Every base where legacy nuclear weapons (early-generation) were deployed (Bomber, Fighter Interceptor Squadrons (FIS), Nike Ajax, BOMARC Missile, ICBM), were maintained, or decommissioned, is potentially contaminated with highly classified 91(b) radioactive material (RAM) from the maintenance of the nuclear weapons during the replacing of the polonium-beryllium (Po-Be) TOM initiators.
There is an under-reported news story about radioactive contamination at Air Force bases that were closed and transferred to the public by the Base Realignment and Closure Commission (BRAC).
“Environmental groups and former Obama administration officials described the policy as an unprecedented relaxation of rules for petrochemical plants and other major polluters.”
WASHINGTON — The Environmental Protection Agency on Thursday announced a sweeping relaxation of environmental rules in response to the coronavirus pandemic, allowing power plants, factories and other facilities to determine for themselves if they are able to meet legal requirements on reporting air and water pollution.
The move comes amid an influx of requests from businesses for a relaxation of regulations as they face layoffs, personnel restrictions and other problems related to the coronavirus outbreak.
“Federal scientists and lawyers, told to undo regulations that some have worked on for decades, have embedded data into technical documents that environmental lawyers are using to challenge the rollbacks.”
“WASHINGTON — President Trump has made rolling back environmental regulations a centerpiece of his administration, moving to erase Obama-era efforts ranging from landmark fuel efficiency standards and coal industry controls to more routine rules on paint solvents and industrial soot.
The site in Eastern Washington was used during World War II and the Cold War to produce plutonium for the nation’s nuclear weapons program. It was left massively contaminated with radioactive and hazardous chemical waste, which is being cleaned up now at a cost of about $2.5 billion a year.
Thousands of Hanford workers will stay home for a second day Tuesday after the Department of Energy announced Sunday evening that the site was going into a temporary planning status to ensure the safety of employees during the COVID-19 pandemic.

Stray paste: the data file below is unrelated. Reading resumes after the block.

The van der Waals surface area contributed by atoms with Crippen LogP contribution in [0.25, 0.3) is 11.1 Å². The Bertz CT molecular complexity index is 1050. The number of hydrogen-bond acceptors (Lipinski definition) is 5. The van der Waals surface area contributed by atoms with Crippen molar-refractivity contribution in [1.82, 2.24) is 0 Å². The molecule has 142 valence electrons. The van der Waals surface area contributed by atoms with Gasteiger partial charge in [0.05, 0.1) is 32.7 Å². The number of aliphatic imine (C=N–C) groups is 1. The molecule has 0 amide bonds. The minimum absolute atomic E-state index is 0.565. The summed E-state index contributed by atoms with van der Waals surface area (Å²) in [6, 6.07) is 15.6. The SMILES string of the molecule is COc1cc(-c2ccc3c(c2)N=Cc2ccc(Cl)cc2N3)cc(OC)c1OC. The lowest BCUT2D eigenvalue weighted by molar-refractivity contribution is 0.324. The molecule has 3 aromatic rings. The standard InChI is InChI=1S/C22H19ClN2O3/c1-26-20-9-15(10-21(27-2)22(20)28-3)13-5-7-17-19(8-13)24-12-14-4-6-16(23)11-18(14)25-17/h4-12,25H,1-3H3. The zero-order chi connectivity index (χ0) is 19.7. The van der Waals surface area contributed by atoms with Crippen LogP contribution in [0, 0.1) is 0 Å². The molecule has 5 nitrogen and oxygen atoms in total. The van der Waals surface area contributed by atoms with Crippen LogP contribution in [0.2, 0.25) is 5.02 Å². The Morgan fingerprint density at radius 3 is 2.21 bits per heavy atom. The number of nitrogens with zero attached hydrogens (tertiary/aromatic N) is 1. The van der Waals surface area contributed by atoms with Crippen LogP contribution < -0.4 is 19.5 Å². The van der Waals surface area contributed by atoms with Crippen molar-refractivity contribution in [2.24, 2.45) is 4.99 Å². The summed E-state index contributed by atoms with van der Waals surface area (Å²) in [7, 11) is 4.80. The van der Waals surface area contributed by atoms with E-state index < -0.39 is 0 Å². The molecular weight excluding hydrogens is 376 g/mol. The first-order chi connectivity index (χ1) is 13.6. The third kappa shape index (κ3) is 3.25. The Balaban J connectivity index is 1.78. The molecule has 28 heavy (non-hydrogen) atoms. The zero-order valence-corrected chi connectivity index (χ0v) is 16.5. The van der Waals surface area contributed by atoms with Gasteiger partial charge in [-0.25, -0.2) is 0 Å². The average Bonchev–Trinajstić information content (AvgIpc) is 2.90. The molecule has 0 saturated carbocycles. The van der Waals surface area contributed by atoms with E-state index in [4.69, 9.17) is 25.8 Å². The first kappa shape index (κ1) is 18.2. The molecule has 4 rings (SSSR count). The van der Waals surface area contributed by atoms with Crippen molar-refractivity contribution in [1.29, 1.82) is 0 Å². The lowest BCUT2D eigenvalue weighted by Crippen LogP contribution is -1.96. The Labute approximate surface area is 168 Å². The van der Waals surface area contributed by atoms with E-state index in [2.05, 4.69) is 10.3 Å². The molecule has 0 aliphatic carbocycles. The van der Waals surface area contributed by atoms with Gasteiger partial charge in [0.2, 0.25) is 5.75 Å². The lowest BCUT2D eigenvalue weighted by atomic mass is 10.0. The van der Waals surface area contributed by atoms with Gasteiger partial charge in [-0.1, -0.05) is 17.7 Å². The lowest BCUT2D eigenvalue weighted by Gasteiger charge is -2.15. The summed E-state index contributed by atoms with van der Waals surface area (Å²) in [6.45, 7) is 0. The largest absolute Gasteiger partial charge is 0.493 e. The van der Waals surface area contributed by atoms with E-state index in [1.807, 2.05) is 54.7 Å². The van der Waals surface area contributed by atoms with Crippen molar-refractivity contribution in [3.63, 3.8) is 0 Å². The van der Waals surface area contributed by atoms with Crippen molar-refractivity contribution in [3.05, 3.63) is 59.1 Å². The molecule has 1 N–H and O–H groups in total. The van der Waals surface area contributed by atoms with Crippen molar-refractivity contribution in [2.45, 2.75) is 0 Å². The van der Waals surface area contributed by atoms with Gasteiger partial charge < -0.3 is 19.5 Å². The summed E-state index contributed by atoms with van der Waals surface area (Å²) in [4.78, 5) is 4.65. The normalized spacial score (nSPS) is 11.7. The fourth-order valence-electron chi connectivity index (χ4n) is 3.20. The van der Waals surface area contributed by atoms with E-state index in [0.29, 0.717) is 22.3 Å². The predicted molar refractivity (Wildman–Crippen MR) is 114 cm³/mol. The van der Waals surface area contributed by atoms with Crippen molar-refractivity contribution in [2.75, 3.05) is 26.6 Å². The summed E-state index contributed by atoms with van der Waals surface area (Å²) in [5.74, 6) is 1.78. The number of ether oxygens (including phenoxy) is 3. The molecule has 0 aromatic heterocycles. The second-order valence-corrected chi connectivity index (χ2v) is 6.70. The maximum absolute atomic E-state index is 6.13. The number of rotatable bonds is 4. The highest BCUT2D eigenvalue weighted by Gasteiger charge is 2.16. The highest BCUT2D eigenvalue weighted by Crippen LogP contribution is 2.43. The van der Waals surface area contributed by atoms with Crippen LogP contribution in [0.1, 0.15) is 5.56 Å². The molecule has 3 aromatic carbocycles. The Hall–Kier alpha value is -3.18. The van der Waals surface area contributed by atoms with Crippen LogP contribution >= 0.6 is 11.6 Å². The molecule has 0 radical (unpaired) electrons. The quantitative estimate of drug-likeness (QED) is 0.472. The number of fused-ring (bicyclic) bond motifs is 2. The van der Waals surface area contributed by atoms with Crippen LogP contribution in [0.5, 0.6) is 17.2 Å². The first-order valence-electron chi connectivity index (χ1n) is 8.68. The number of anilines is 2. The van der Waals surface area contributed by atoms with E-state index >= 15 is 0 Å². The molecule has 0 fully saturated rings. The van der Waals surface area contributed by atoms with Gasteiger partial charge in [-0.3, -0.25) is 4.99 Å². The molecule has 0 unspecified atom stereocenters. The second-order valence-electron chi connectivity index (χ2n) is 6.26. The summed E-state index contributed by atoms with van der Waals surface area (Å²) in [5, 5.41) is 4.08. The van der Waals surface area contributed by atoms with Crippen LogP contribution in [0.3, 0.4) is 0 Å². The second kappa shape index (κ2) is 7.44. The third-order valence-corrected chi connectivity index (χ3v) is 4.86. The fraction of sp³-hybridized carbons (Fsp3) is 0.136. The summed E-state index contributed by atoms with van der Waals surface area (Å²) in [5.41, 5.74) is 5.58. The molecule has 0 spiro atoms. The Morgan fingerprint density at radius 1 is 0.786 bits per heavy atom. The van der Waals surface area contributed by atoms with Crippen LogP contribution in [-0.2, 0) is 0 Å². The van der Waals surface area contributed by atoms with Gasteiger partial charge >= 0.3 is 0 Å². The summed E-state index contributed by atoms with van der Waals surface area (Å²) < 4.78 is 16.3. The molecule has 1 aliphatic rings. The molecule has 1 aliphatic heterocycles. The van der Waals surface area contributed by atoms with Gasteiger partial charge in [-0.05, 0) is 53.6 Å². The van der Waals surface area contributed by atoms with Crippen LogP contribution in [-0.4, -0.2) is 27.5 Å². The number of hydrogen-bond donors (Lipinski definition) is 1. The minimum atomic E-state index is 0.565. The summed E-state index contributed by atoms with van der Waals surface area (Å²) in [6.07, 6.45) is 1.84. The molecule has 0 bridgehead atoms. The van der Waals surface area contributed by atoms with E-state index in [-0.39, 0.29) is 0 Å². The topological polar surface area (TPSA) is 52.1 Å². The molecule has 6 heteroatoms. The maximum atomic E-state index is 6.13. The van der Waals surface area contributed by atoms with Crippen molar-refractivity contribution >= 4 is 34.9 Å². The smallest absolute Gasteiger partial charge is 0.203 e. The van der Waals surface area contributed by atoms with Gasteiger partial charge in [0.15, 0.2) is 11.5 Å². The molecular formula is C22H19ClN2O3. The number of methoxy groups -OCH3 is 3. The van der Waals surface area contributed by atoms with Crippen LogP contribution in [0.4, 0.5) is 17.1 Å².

Only workers essential to the nuclear reservation’s safety and security should report to work, unless they receive a call from their supervisor saying they are needed for planning work, DOE said.
Hanford employs about 9,300 workers, plus some additional subcontractor employees.
New Mexico’s congresspeople called on the federal government to extend a public comment period for an environmental impact statement (EIS) on a proposal by Holtec International to build a nuclear waste repository in southeast New Mexico.
The letter signed by U.S. Sens. Tom Udall and Martin Heinrich (D-NM) and U.S. Reps. Xochitl Torres Small, Ben Ray Lujan Deb Haaland (D-NM), urged the federal Nuclear Regulatory Commission (NRC) to extend the 60-day public comment period until public hearings could be held in New Mexico.
The request followed a State ban on gatherings of more than 10 people amid a global outbreak of coronavirus that left thousands dead across the world.
The comment period began Friday as the draft environmental impact statement was published in the Federal Register.
“It is shocking that DOE would propose to delay projects like the cesium-strontium capsules and the 324 Building contamination, which pose such great risks to the workers and public,” said Tom Carpenter, executive director for Hanford Challenge, a watchdog and worker advocacy group.
The Department of Energy has announced priority plans for environmental cleanup nationwide and indicates a slower process for the decommissioned nuclear site in Washington state, a report said.
The focus at the Hanford Site will be to start treating waste at the $17 billion vitrification plant, but the report does not detail other work at the 580-square-mile (1,500-square-kilometer) site, the Tri-City Herald reported Tuesday.
The report does not mention moving radioactive capsules to safer storage and cleaning up a radioactive spill under one of the buildings a mile north of Richland.
The Anishinabek Nation and Iroquois Caucus have renewed their relationship and commitment of unity by smoking the sacred pipe. The two nations have met to discuss radioactive waste matters that are within their traditional and treaty territories
Central to the discussions were ceremony, and spirituality, as reflected in our inherent responsibilities and intimate relationship to the land, waters, and all our relations.
We the Anishinabek Nation and Iroquois Caucus have jurisdiction over the Great Lakes and St. Lawrence River basins as a result of Aboriginal titles, and the treaties that have been entered into by First Nations and the Crown. We have our own territories and exercise our jurisdiction on a Nation-to-Nation basis.